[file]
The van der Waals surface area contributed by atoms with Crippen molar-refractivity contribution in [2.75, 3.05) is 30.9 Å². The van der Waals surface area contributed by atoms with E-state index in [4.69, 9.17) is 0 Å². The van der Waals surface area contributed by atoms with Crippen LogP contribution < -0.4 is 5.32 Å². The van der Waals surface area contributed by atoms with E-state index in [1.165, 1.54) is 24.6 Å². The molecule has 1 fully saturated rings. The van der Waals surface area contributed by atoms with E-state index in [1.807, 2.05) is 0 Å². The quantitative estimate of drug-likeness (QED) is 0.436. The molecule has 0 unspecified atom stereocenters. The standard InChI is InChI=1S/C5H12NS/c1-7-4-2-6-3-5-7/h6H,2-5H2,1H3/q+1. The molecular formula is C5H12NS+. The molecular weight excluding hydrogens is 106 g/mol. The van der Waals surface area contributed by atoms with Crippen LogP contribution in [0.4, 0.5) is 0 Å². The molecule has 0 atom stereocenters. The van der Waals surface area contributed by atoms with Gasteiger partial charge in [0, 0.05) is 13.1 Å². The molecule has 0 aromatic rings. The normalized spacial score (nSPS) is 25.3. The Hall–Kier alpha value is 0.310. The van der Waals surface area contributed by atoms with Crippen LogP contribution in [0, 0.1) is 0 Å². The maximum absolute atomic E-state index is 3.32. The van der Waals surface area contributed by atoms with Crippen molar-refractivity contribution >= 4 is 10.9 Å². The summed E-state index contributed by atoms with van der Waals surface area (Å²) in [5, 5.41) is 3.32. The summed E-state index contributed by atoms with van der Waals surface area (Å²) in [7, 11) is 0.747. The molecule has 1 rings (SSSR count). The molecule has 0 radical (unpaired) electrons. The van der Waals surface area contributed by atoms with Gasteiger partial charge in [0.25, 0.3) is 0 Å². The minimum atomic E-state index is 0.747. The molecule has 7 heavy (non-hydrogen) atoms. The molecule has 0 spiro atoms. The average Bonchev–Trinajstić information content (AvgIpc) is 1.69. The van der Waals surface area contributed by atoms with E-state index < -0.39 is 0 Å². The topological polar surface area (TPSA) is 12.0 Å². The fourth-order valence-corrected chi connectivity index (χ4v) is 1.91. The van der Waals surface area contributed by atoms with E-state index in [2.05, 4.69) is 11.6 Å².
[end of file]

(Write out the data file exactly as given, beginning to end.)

The van der Waals surface area contributed by atoms with Crippen molar-refractivity contribution in [2.75, 3.05) is 30.9 Å². The van der Waals surface area contributed by atoms with E-state index in [4.69, 9.17) is 0 Å². The van der Waals surface area contributed by atoms with Crippen LogP contribution < -0.4 is 5.32 Å². The van der Waals surface area contributed by atoms with E-state index in [1.165, 1.54) is 24.6 Å². The molecule has 1 fully saturated rings. The van der Waals surface area contributed by atoms with E-state index in [1.807, 2.05) is 0 Å². The quantitative estimate of drug-likeness (QED) is 0.436. The molecule has 0 unspecified atom stereocenters. The standard InChI is InChI=1S/C5H12NS/c1-7-4-2-6-3-5-7/h6H,2-5H2,1H3/q+1. The molecular formula is C5H12NS+. The molecular weight excluding hydrogens is 106 g/mol. The van der Waals surface area contributed by atoms with Crippen LogP contribution in [0.4, 0.5) is 0 Å². The molecule has 0 atom stereocenters. The van der Waals surface area contributed by atoms with Gasteiger partial charge in [0, 0.05) is 13.1 Å². The molecule has 0 aromatic rings. The normalized spacial score (nSPS) is 25.3. The Hall–Kier alpha value is 0.310. The van der Waals surface area contributed by atoms with Crippen LogP contribution in [0, 0.1) is 0 Å². The maximum absolute atomic E-state index is 3.32. The van der Waals surface area contributed by atoms with Crippen molar-refractivity contribution >= 4 is 10.9 Å². The summed E-state index contributed by atoms with van der Waals surface area (Å²) in [5, 5.41) is 3.32. The summed E-state index contributed by atoms with van der Waals surface area (Å²) in [7, 11) is 0.747. The molecule has 1 rings (SSSR count). The molecule has 0 radical (unpaired) electrons. The van der Waals surface area contributed by atoms with Gasteiger partial charge in [0.25, 0.3) is 0 Å². The minimum atomic E-state index is 0.747. The molecule has 7 heavy (non-hydrogen) atoms. The molecule has 0 spiro atoms. The average Bonchev–Trinajstić information content (AvgIpc) is 1.69. The van der Waals surface area contributed by atoms with E-state index < -0.39 is 0 Å². The topological polar surface area (TPSA) is 12.0 Å². The fourth-order valence-corrected chi connectivity index (χ4v) is 1.91. The van der Waals surface area contributed by atoms with E-state index in [2.05, 4.69) is 11.6 Å².